Branding at all levels, including you as an individual, will increase in importance as digitization continues to become ubiquitous. It is for reason, that every year I look forward to the latest Kantar BrandZ most valuable global brands reports.

For the world’s top 100 most valuable brands, their value declined a surprising 20% in 2023 in the face of strong macroeconomic headwinds. The total value of the world’s top 100 global brands now stands at $6.9 trillion. As the research summarizes, reinforcing the importance of paying attention to you brand, “over the 17 years in which we have been tracking the world’s strongest brands, the companies behind the top-ranking brands have outperformed stock market benchmarks.”

This article summarizes the top 10 most valuable global brands in the key categories that I am most passionate about – Retail, Apparel, and Luxury. The actual research is very comprehensive and covers all industries and makes for a good read on differentiation strategies for growth which are critical to brands. All quotes and data in this article are from the Kantar BrandZ report.

The Top 10 Most Valuable Global Brands and New Entrants

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The past two weeks have been truly inspirational in activities of continuous learning and sharing knowledge that helps us all have a brighter retail future. The first week was the keynote delivery of my latest edition on ‘The Disruptive Future of Retail’ presentation. The venue was the beautiful PGA National Resort in Florita were 200+ IT professionals attended the Retail Technology Solutions Summit. Impressed by both the format and the engagement of the audience during, after my presentation, and throughout the conference. 

The second week included the launch of my new webinar Retail Technology Series which focuses on disruptive retail technologies, new innovative retail revenue streams, and once in a while a check-in on the state of the industry. Over 400 people registered for the first episode which was titled ‘AI’s $9.2 Trillion Impact on Retail through 2029’.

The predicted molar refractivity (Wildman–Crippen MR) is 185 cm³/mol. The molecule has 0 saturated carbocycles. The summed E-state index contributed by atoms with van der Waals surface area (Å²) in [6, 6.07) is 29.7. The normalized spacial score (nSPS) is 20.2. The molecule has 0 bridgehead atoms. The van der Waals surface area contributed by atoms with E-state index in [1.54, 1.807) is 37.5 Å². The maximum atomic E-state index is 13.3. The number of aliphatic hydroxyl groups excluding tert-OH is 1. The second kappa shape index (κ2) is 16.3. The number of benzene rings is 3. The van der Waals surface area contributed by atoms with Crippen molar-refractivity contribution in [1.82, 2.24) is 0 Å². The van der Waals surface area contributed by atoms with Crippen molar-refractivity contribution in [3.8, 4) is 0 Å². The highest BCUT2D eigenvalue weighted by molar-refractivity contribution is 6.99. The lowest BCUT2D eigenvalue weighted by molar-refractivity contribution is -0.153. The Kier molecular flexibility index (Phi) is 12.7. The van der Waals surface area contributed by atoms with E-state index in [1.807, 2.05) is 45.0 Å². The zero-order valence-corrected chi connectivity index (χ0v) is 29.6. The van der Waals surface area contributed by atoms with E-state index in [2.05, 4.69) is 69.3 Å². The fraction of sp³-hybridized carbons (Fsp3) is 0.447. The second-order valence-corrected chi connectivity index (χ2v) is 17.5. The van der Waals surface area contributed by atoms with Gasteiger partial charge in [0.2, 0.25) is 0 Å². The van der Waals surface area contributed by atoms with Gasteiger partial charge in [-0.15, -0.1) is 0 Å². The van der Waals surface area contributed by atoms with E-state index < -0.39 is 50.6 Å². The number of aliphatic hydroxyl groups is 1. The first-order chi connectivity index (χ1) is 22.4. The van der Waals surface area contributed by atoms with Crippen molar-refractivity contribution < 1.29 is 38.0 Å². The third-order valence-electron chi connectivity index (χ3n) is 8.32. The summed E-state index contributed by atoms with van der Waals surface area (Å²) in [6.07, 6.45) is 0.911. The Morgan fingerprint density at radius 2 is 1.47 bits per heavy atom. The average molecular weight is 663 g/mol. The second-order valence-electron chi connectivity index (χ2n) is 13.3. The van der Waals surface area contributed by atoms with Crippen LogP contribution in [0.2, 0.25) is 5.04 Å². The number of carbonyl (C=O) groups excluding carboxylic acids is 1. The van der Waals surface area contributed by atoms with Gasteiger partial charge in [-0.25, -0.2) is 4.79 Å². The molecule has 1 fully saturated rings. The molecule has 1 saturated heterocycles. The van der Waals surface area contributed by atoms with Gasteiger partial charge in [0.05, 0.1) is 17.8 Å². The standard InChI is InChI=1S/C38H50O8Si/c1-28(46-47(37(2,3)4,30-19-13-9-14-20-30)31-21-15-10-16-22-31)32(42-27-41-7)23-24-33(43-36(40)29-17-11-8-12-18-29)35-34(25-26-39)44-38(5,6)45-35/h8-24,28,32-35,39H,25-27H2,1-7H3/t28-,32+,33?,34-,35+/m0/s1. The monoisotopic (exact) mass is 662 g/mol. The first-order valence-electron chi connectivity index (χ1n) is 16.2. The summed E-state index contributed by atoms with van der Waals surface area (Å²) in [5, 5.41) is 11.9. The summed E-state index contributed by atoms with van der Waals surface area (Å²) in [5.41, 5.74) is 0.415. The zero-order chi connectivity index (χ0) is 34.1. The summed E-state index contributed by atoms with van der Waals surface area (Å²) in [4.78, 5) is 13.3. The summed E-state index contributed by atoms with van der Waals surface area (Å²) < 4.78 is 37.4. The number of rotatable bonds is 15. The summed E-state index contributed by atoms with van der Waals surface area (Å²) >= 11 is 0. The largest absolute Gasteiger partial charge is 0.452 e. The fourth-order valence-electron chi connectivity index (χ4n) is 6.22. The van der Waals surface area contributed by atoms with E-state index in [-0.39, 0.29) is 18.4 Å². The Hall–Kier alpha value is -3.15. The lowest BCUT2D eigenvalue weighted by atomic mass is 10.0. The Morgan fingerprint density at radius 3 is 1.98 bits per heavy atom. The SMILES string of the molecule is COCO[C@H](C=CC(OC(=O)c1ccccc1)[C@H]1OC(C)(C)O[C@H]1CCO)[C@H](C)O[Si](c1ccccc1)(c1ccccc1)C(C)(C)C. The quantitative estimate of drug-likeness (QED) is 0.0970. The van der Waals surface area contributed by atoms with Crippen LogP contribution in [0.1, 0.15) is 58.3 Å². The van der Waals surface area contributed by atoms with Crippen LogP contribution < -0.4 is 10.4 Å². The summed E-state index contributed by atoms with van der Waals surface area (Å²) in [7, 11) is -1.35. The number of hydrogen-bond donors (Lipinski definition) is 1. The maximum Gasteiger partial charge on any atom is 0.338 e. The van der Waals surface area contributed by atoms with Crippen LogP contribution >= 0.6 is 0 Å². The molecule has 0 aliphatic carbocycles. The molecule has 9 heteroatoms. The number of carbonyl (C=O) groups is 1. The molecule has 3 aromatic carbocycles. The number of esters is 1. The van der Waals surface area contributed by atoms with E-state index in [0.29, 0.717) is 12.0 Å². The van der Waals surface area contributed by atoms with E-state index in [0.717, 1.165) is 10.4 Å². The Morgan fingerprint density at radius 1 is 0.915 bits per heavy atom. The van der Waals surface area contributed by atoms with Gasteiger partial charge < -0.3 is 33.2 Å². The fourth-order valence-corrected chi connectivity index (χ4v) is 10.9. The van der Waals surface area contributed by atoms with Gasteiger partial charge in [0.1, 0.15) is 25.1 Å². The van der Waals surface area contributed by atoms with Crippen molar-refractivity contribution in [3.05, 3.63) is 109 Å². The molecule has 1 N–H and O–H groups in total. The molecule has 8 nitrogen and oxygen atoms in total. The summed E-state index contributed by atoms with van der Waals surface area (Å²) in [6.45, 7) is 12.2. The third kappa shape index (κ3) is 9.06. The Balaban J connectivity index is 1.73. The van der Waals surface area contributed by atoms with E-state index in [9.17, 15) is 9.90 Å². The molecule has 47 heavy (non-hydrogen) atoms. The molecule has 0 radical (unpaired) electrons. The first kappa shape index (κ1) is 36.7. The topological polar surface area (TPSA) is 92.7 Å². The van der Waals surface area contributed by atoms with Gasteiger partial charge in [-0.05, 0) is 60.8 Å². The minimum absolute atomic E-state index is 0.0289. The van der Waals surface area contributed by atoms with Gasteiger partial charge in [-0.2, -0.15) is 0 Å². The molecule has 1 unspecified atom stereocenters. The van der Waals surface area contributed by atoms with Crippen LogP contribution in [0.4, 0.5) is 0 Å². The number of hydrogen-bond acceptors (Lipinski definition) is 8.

Additionally, in the second week, I had the pleasure of joining senior retail leaders, solution providers, and academia members at the Consortium for Operational Excellence in Retail at Wharton, University of Pennsylvania. The 2023 edition included highly interesting research innovation topics plus some candid retailers’ reflections on the past 30 years and projections on the next 30 for the retail industry.   

This article summarizes just a few of the charts included in the keynote at PGA National. If you would like a copy of the full presentation, reach out either on LinkedIn or through my personal website Contact Page.

The full presentation covers the latest global economic headwinds, the challenges facing retail, insights on why retail will continue to be resilient, the pace of technology innovation, the critical future retail technologies, the smarter store of the future, and as title implies, a review of the AI revolution that is underway, including its impact on the retail industry. 

Global Headwinds Persist

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“The unfortunate fact is that violent incidents are increasing at our stores and across the entire industry. And when products are stolen, simply put, they are not longer available for guests who depend on them. Beyond safety concerns, worsening shrink rates are putting significant pressure on our financial results.” – Brian Cornell, Target CEO, Wall Street Journal May 21, 2023


Earlier this month Target highlighted that organized retail crime “will fuel $500 million more in stolen and lost merchandise this year compared with a year ago." Other major retailers triggering the same retail theft alarms include Home Depot, Walmart, Best Buy, Walgreens, and CVS.

The three major challenges which from discussions with technology companies and retailers have been elevated as the highest USA priorities for loss prevention are active shooter, safety, and organized retail crime. What is the latest data telling us? Is technology delivering on its solution promise? How do we ultimately solve this problem?

81% Increase in Shrink